Notes and Editorial Reviews
Symphonies: No. 94,
Variations on a Theme by Haydn
Pierre Monteux, cond;
DECCA ELOQUENCE 480 4726 (64:09)
Virtually everything that typified Pierre Monteux as a conductor is evident in these reissues of performances that were recorded toward the end of his career, the two Haydn works dating from 1959, the Brahms from 1958. Granted these symphonies can be heard in more arresting performances today based on modern musicological research. But one must consider them in the context of their time. So placed they hold up very well, especially on repeated hearings. Nothing is eccentric or mannered; textures, if not quite so clear as in other accounts, are nonetheless adequately defined; tempos are generally conservative in that they never seem too fast or too slow. And in both slow movements, Monteux recognizes that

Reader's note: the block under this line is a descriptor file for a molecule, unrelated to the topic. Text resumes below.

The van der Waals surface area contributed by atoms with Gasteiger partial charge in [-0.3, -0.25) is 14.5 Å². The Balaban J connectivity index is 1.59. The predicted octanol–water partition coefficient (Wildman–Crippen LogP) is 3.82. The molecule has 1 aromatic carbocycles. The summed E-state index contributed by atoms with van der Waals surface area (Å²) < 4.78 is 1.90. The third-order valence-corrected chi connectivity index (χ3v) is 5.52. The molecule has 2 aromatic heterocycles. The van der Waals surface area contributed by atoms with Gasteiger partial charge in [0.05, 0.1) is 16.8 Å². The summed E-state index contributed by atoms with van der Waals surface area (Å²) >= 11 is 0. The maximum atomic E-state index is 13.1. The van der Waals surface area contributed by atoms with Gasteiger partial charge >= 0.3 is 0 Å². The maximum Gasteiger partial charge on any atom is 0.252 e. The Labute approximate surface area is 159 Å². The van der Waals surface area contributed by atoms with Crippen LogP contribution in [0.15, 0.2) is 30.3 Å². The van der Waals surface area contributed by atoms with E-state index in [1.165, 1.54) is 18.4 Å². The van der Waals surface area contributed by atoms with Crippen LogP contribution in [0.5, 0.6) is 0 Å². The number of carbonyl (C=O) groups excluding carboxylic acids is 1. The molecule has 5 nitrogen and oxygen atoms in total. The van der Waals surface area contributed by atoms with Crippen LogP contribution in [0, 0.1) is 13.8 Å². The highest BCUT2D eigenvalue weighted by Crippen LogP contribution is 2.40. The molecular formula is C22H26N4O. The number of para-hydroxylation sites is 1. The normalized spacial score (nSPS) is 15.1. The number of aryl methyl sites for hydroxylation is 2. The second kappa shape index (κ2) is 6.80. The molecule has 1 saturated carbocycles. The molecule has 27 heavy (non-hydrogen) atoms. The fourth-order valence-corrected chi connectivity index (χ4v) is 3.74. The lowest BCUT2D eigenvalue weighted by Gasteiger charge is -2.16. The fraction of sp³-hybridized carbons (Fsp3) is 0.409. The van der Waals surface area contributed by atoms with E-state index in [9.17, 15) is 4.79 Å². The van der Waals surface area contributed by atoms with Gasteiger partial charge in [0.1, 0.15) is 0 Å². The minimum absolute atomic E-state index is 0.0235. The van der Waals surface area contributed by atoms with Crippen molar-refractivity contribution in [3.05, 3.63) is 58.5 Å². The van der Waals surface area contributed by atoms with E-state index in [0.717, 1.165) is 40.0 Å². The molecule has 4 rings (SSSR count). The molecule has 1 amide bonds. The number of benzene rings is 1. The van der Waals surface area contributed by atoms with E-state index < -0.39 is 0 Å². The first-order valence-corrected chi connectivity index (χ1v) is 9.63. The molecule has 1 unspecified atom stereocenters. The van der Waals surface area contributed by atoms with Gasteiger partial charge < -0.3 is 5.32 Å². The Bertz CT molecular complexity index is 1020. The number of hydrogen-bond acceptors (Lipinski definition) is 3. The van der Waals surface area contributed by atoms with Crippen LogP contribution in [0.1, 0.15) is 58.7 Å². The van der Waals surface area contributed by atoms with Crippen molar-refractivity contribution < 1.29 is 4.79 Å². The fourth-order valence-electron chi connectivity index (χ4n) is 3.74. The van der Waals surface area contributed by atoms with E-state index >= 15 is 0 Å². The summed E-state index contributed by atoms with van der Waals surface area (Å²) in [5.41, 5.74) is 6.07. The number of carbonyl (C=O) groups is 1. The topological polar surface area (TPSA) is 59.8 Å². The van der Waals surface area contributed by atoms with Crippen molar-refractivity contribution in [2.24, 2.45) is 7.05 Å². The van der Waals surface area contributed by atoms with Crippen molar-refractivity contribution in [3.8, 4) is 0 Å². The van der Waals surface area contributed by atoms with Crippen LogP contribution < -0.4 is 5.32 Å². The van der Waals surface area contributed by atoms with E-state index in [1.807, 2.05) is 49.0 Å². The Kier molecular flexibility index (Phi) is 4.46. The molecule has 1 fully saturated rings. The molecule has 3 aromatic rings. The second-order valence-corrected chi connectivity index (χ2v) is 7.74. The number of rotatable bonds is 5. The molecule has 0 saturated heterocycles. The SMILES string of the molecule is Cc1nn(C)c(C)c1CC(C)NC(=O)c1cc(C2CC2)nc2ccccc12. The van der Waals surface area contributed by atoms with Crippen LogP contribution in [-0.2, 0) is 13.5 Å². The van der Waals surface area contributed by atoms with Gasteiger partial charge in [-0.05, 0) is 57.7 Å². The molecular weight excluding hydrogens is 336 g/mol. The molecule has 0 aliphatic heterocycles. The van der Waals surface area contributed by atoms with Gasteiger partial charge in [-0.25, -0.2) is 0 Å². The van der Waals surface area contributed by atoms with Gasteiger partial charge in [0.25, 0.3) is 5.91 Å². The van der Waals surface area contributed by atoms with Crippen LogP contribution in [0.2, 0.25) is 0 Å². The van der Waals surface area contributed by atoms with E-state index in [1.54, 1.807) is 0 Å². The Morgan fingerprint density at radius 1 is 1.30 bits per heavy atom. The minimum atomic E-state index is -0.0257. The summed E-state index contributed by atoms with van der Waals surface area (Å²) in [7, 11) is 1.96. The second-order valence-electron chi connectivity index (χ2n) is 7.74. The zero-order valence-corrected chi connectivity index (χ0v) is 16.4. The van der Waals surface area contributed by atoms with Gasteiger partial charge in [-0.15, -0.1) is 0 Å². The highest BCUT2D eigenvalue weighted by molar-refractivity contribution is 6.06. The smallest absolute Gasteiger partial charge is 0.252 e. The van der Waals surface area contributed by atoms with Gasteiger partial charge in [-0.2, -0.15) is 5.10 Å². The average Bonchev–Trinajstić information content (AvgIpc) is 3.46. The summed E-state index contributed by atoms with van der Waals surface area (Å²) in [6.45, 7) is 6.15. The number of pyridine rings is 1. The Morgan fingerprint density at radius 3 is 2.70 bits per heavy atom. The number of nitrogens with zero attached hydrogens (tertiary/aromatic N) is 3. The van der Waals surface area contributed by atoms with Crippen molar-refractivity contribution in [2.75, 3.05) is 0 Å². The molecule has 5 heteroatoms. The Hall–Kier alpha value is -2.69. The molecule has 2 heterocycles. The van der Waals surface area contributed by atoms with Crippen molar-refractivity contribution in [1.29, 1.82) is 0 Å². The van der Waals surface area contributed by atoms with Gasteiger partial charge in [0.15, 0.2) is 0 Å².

means “walking” and requires a clear forward movement. Certainly his pacing in each is considerably faster that those favored by Beecham, one of the most admired Haydn interpreters of his day. In fact, compared to those Monteux favored, Beecham’s seem almost static.
Monteux was an avid Brahmsian and had the good fortune of meeting the composer when he performed one of his works as a member of the Geloso Quartet. After the performance Brahms noted, “It takes the French to play my music properly. The Germans all play it too heavily.” There is nothing heavy about this fine account of the Brahms Haydn Variations, one that is utterly free of excessive weight, marked by sharp contrasts between one variation and the next, and stamped with refreshing clarification of significant detail. Note, in particular, the concluding variation, a passacaglia where the bass on which it is built remains in constant focus. In short, this is a most welcome reissue and an essential acquisition for anyone interested in Monteux.
FANFARE: Mortimer H. Frank
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